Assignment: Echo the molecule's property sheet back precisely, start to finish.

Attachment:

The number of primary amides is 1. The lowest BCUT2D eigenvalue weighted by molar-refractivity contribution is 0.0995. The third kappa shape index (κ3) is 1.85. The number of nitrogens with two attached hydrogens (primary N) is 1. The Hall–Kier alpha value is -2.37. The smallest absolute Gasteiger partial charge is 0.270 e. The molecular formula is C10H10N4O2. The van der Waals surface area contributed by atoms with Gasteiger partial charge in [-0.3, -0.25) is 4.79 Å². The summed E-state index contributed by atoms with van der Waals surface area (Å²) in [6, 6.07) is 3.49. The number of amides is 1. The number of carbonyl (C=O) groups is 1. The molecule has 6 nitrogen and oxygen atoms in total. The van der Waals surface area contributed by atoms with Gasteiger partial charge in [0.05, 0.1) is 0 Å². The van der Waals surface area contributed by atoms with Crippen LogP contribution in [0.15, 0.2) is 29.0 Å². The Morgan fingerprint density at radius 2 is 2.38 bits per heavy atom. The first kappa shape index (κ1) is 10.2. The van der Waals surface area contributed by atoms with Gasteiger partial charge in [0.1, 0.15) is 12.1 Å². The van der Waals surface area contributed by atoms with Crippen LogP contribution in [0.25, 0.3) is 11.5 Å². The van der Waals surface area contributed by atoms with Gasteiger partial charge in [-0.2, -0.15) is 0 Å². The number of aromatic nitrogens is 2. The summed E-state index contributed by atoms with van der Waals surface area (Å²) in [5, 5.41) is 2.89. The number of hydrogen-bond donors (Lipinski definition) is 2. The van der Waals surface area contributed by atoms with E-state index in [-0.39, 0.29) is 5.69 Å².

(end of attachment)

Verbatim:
The number of primary amides is 1. The lowest BCUT2D eigenvalue weighted by molar-refractivity contribution is 0.0995. The third kappa shape index (κ3) is 1.85. The number of nitrogens with two attached hydrogens (primary N) is 1. The Hall–Kier alpha value is -2.37. The smallest absolute Gasteiger partial charge is 0.270 e. The molecular formula is C10H10N4O2. The van der Waals surface area contributed by atoms with Gasteiger partial charge in [-0.3, -0.25) is 4.79 Å². The summed E-state index contributed by atoms with van der Waals surface area (Å²) in [6, 6.07) is 3.49. The number of amides is 1. The number of carbonyl (C=O) groups is 1. The molecule has 6 nitrogen and oxygen atoms in total. The van der Waals surface area contributed by atoms with Gasteiger partial charge in [0.05, 0.1) is 0 Å². The van der Waals surface area contributed by atoms with Crippen LogP contribution in [0.15, 0.2) is 29.0 Å². The Morgan fingerprint density at radius 2 is 2.38 bits per heavy atom. The first kappa shape index (κ1) is 10.2. The van der Waals surface area contributed by atoms with Gasteiger partial charge in [0.1, 0.15) is 12.1 Å². The van der Waals surface area contributed by atoms with Crippen LogP contribution in [0.25, 0.3) is 11.5 Å². The van der Waals surface area contributed by atoms with Gasteiger partial charge in [-0.2, -0.15) is 0 Å². The number of aromatic nitrogens is 2. The summed E-state index contributed by atoms with van der Waals surface area (Å²) in [5, 5.41) is 2.89. The number of hydrogen-bond donors (Lipinski definition) is 2. The van der Waals surface area contributed by atoms with E-state index in [-0.39, 0.29) is 5.69 Å².